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What is Chromatic Aberration?

By Michelle Ecker on February 13, 2018

What is Chromatic Aberration?

Have you ever taken a photo where say, for example, your entire background was made up of lush green grass- but for some reason, you notice that green grass streaked with odd lines of pink and yellow? Have you ever spotted strange color fringes like this, maybe only on one side of your composition or maybe just in the background? This is called chromatic aberration.

What is Chromatic Aberration?

Put simply, chromatic aberration is something that occurs when light is passing through your camera’s lens, and it gets refracted in a particular way that does not coincide with your focal length. When this happens, that light falls behind or before the focal length of your lens, presenting itself as those odd bright streaks throughout your image.

If this is confusing to you, just remember the definition of focal length itself- it’s supposed to be the point where ALL the light wavelengths that pass through the camera lens meet. When that doesn’t happen, when that light doesn’t meet there like it’s meant to, something goes wrong in the image capture.

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How Can You Avoid Chromatic Aberration?

There are several effective techniques you can employ in order to minimalize or completely eliminate this phenomenon from your shots.

  1. Avoid High Contrast Photography

    Color fringing will always increase when you are shooting super high contract scenery. Is the bright sun sitting in the background of your image? You’re at higher risk. Are you shooting with a bright white backdrop outdoors? You’re at higher risk. One of the easiest first steps in avoiding chromatic aberration is to know when you can most expect it.

  2. Try to Re-Frame

    If chromatic aberration is ruining your compositions, you could also try to recompose. Are you working indoors? Try to switch up your background so that it’s one that contrasts much less to the subject in your foreground. If your background of choice is much more subtle and is a color more similar to that of your subject, you’re much less likely to run into any issues. Are you working outside? Consider waiting until the sun isn’t directly overhead.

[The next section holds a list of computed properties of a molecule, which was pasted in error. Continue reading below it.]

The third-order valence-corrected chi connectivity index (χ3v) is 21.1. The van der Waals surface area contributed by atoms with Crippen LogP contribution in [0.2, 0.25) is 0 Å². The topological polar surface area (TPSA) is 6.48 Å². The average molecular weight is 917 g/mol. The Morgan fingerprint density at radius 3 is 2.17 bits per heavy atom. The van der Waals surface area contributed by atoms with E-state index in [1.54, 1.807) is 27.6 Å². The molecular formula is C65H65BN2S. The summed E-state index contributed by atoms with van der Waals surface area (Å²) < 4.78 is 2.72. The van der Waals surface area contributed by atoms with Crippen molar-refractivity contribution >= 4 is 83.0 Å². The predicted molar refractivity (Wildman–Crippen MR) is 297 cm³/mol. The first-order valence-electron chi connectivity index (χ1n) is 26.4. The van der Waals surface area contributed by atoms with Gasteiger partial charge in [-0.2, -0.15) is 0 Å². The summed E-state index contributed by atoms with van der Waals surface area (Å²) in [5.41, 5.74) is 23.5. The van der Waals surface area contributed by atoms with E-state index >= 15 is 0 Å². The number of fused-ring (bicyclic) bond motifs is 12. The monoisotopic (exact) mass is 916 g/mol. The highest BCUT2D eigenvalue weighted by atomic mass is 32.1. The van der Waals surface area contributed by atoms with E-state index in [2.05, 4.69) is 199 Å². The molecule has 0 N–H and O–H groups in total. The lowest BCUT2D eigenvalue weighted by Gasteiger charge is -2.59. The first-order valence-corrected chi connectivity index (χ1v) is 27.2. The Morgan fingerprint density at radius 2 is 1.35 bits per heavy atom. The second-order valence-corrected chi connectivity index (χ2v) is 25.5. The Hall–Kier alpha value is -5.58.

3. Don’t Want to Re-Frame? Work in RAW

    Maybe having the sun in the background of your shot, or having your subject in a deep red dress standing in front of a bright white background is exactly the shot you had in mind, and you’re not up for re-composition. Understood! If that’s the case, we highly recommend you work in RAW, and prepare to spend some time in Photoshop making corrections when you’re done.

Fixing Chromatic Aberration in Photoshop

If you’ve decided to attempt option 3 listed above, there are a few Photoshop fixes you can try including in your post production process to fix chromatic aberration issues. Once you’re in the software, head to the “Develop” module, and once there, head to the “Lens Corrections” panel.

Once inside the Lens Corrections panel, find the “Profile” option, and within that Profile list, check the box entitled “Enable Profile Corrections.” This is the simplest, quick-fix option. They’re basically pre-set editing tools created to correspond with errors associated with all major lenses. After that, simply head down to “Remove Chromatic Aberration” (another option under “Profile”), and check that off as well for a simple, straightforward post-processing routine.